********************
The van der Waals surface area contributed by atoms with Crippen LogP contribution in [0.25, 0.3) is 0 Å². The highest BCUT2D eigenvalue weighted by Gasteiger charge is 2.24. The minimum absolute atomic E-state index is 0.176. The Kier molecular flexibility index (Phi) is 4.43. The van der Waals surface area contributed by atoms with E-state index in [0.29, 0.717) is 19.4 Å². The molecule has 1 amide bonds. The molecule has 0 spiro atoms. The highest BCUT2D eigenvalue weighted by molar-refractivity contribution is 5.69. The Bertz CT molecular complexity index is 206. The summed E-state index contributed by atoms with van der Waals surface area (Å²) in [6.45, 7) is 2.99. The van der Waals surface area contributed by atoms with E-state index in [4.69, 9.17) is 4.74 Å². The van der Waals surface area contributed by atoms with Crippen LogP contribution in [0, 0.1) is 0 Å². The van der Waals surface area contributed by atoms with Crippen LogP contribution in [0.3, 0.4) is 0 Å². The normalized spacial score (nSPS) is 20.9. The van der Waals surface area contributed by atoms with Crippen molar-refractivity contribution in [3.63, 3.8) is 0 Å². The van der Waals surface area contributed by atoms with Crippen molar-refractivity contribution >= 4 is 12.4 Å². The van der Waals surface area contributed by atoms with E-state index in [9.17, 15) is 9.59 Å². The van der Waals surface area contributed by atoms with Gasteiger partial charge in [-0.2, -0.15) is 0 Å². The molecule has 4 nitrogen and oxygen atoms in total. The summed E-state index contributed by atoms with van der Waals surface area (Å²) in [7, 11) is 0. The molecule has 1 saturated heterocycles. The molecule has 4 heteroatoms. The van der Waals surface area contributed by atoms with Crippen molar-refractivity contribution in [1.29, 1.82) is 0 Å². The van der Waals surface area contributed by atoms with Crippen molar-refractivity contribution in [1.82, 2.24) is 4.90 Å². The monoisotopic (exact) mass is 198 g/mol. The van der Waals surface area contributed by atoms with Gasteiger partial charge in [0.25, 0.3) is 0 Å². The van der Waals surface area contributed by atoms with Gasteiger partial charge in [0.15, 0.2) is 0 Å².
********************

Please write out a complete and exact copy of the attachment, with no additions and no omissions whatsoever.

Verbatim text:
The van der Waals surface area contributed by atoms with Crippen LogP contribution in [0.25, 0.3) is 0 Å². The highest BCUT2D eigenvalue weighted by Gasteiger charge is 2.24. The minimum absolute atomic E-state index is 0.176. The Kier molecular flexibility index (Phi) is 4.43. The van der Waals surface area contributed by atoms with E-state index in [0.29, 0.717) is 19.4 Å². The molecule has 1 amide bonds. The molecule has 0 spiro atoms. The highest BCUT2D eigenvalue weighted by molar-refractivity contribution is 5.69. The Bertz CT molecular complexity index is 206. The summed E-state index contributed by atoms with van der Waals surface area (Å²) in [6.45, 7) is 2.99. The van der Waals surface area contributed by atoms with E-state index in [4.69, 9.17) is 4.74 Å². The van der Waals surface area contributed by atoms with Crippen LogP contribution in [0, 0.1) is 0 Å². The van der Waals surface area contributed by atoms with Crippen LogP contribution in [0.3, 0.4) is 0 Å². The normalized spacial score (nSPS) is 20.9. The van der Waals surface area contributed by atoms with Crippen molar-refractivity contribution in [3.63, 3.8) is 0 Å². The van der Waals surface area contributed by atoms with Crippen molar-refractivity contribution >= 4 is 12.4 Å². The van der Waals surface area contributed by atoms with E-state index in [9.17, 15) is 9.59 Å². The van der Waals surface area contributed by atoms with Gasteiger partial charge in [-0.2, -0.15) is 0 Å². The molecule has 4 nitrogen and oxygen atoms in total. The summed E-state index contributed by atoms with van der Waals surface area (Å²) in [7, 11) is 0. The molecule has 1 saturated heterocycles. The molecule has 4 heteroatoms. The van der Waals surface area contributed by atoms with Crippen molar-refractivity contribution in [1.29, 1.82) is 0 Å². The van der Waals surface area contributed by atoms with Crippen molar-refractivity contribution in [1.82, 2.24) is 4.90 Å². The monoisotopic (exact) mass is 198 g/mol. The van der Waals surface area contributed by atoms with Gasteiger partial charge in [0.25, 0.3) is 0 Å². The van der Waals surface area contributed by atoms with Gasteiger partial charge in [0.15, 0.2) is 0 Å².